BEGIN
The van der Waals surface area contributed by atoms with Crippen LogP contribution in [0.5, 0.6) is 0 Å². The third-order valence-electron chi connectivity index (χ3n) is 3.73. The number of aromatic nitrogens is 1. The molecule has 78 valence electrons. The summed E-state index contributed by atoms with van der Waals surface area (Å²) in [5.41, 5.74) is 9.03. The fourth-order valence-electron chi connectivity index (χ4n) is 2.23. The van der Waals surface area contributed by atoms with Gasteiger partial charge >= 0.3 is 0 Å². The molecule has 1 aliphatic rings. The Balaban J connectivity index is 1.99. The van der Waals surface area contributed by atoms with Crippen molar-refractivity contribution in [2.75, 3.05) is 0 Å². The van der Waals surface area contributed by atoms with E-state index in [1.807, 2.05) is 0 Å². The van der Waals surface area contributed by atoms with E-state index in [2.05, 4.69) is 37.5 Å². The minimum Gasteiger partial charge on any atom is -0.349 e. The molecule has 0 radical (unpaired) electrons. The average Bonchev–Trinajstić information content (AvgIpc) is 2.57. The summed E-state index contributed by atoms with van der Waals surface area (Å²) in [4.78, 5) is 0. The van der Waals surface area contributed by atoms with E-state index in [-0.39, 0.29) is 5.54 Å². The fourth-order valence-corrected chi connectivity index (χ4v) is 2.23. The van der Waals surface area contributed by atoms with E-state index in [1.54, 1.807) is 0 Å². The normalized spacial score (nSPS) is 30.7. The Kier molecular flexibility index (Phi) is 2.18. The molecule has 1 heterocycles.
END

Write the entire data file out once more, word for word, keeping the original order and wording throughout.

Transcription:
The van der Waals surface area contributed by atoms with Crippen LogP contribution in [0.5, 0.6) is 0 Å². The third-order valence-electron chi connectivity index (χ3n) is 3.73. The number of aromatic nitrogens is 1. The molecule has 78 valence electrons. The summed E-state index contributed by atoms with van der Waals surface area (Å²) in [5.41, 5.74) is 9.03. The fourth-order valence-electron chi connectivity index (χ4n) is 2.23. The van der Waals surface area contributed by atoms with Gasteiger partial charge >= 0.3 is 0 Å². The molecule has 1 aliphatic rings. The Balaban J connectivity index is 1.99. The van der Waals surface area contributed by atoms with Crippen molar-refractivity contribution in [2.75, 3.05) is 0 Å². The van der Waals surface area contributed by atoms with E-state index in [1.807, 2.05) is 0 Å². The van der Waals surface area contributed by atoms with E-state index in [2.05, 4.69) is 37.5 Å². The minimum Gasteiger partial charge on any atom is -0.349 e. The molecule has 0 radical (unpaired) electrons. The average Bonchev–Trinajstić information content (AvgIpc) is 2.57. The summed E-state index contributed by atoms with van der Waals surface area (Å²) in [4.78, 5) is 0. The van der Waals surface area contributed by atoms with E-state index in [-0.39, 0.29) is 5.54 Å². The fourth-order valence-corrected chi connectivity index (χ4v) is 2.23. The van der Waals surface area contributed by atoms with E-state index in [1.54, 1.807) is 0 Å². The normalized spacial score (nSPS) is 30.7. The Kier molecular flexibility index (Phi) is 2.18. The molecule has 1 heterocycles.